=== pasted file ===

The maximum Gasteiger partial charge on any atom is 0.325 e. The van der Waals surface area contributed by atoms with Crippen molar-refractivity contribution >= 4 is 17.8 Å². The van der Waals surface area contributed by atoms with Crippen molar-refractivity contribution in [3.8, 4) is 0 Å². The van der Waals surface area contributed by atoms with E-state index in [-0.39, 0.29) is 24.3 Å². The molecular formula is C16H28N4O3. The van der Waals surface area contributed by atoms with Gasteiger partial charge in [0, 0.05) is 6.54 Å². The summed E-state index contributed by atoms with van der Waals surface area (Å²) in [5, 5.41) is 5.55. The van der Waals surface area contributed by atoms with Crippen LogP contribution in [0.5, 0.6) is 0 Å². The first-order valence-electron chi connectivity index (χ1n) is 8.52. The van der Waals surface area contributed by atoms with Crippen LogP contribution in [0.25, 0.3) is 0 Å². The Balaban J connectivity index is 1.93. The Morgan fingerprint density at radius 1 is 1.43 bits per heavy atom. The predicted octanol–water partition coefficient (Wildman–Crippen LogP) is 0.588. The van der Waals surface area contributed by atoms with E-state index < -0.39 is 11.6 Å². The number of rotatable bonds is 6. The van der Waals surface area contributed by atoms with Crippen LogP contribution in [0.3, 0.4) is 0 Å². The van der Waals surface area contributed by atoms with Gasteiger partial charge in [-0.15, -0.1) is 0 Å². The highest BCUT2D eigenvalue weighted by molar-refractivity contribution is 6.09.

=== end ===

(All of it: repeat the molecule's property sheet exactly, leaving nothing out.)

The maximum Gasteiger partial charge on any atom is 0.325 e. The van der Waals surface area contributed by atoms with Crippen molar-refractivity contribution >= 4 is 17.8 Å². The van der Waals surface area contributed by atoms with Crippen molar-refractivity contribution in [3.8, 4) is 0 Å². The van der Waals surface area contributed by atoms with E-state index in [-0.39, 0.29) is 24.3 Å². The molecular formula is C16H28N4O3. The van der Waals surface area contributed by atoms with Gasteiger partial charge in [0, 0.05) is 6.54 Å². The summed E-state index contributed by atoms with van der Waals surface area (Å²) in [5, 5.41) is 5.55. The van der Waals surface area contributed by atoms with Crippen LogP contribution in [0.5, 0.6) is 0 Å². The first-order valence-electron chi connectivity index (χ1n) is 8.52. The van der Waals surface area contributed by atoms with Crippen LogP contribution in [0.25, 0.3) is 0 Å². The Balaban J connectivity index is 1.93. The Morgan fingerprint density at radius 1 is 1.43 bits per heavy atom. The predicted octanol–water partition coefficient (Wildman–Crippen LogP) is 0.588. The van der Waals surface area contributed by atoms with E-state index < -0.39 is 11.6 Å². The number of rotatable bonds is 6. The van der Waals surface area contributed by atoms with Crippen LogP contribution in [0.3, 0.4) is 0 Å². The van der Waals surface area contributed by atoms with Gasteiger partial charge in [-0.15, -0.1) is 0 Å². The highest BCUT2D eigenvalue weighted by molar-refractivity contribution is 6.09.